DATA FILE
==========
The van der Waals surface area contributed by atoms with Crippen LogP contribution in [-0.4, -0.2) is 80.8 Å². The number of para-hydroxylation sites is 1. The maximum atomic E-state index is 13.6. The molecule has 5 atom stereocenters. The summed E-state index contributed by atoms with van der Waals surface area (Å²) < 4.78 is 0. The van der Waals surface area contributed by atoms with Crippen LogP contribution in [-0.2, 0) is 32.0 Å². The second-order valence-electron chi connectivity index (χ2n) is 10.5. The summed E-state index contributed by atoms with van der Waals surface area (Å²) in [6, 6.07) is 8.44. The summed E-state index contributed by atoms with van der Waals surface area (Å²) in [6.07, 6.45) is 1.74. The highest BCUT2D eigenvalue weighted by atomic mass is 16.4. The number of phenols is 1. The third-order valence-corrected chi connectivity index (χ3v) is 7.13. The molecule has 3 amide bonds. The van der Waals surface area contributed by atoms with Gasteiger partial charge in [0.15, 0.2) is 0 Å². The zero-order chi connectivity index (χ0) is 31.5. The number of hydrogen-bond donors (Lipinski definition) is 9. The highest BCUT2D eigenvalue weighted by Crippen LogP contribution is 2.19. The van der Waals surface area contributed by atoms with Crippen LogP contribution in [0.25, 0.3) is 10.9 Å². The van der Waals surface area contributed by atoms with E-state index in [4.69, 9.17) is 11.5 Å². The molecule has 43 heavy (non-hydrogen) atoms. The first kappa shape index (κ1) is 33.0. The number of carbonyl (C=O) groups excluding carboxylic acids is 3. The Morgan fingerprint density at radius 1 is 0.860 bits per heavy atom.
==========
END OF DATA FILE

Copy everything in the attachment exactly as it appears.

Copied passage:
The van der Waals surface area contributed by atoms with Crippen LogP contribution in [-0.4, -0.2) is 80.8 Å². The number of para-hydroxylation sites is 1. The maximum atomic E-state index is 13.6. The molecule has 5 atom stereocenters. The summed E-state index contributed by atoms with van der Waals surface area (Å²) < 4.78 is 0. The van der Waals surface area contributed by atoms with Crippen LogP contribution in [-0.2, 0) is 32.0 Å². The second-order valence-electron chi connectivity index (χ2n) is 10.5. The summed E-state index contributed by atoms with van der Waals surface area (Å²) in [6, 6.07) is 8.44. The summed E-state index contributed by atoms with van der Waals surface area (Å²) in [6.07, 6.45) is 1.74. The highest BCUT2D eigenvalue weighted by atomic mass is 16.4. The number of phenols is 1. The third-order valence-corrected chi connectivity index (χ3v) is 7.13. The molecule has 3 amide bonds. The van der Waals surface area contributed by atoms with Gasteiger partial charge in [0.15, 0.2) is 0 Å². The zero-order chi connectivity index (χ0) is 31.5. The number of hydrogen-bond donors (Lipinski definition) is 9. The highest BCUT2D eigenvalue weighted by Crippen LogP contribution is 2.19. The van der Waals surface area contributed by atoms with Crippen LogP contribution in [0.25, 0.3) is 10.9 Å². The van der Waals surface area contributed by atoms with E-state index in [4.69, 9.17) is 11.5 Å². The molecule has 43 heavy (non-hydrogen) atoms. The first kappa shape index (κ1) is 33.0. The number of carbonyl (C=O) groups excluding carboxylic acids is 3. The Morgan fingerprint density at radius 1 is 0.860 bits per heavy atom.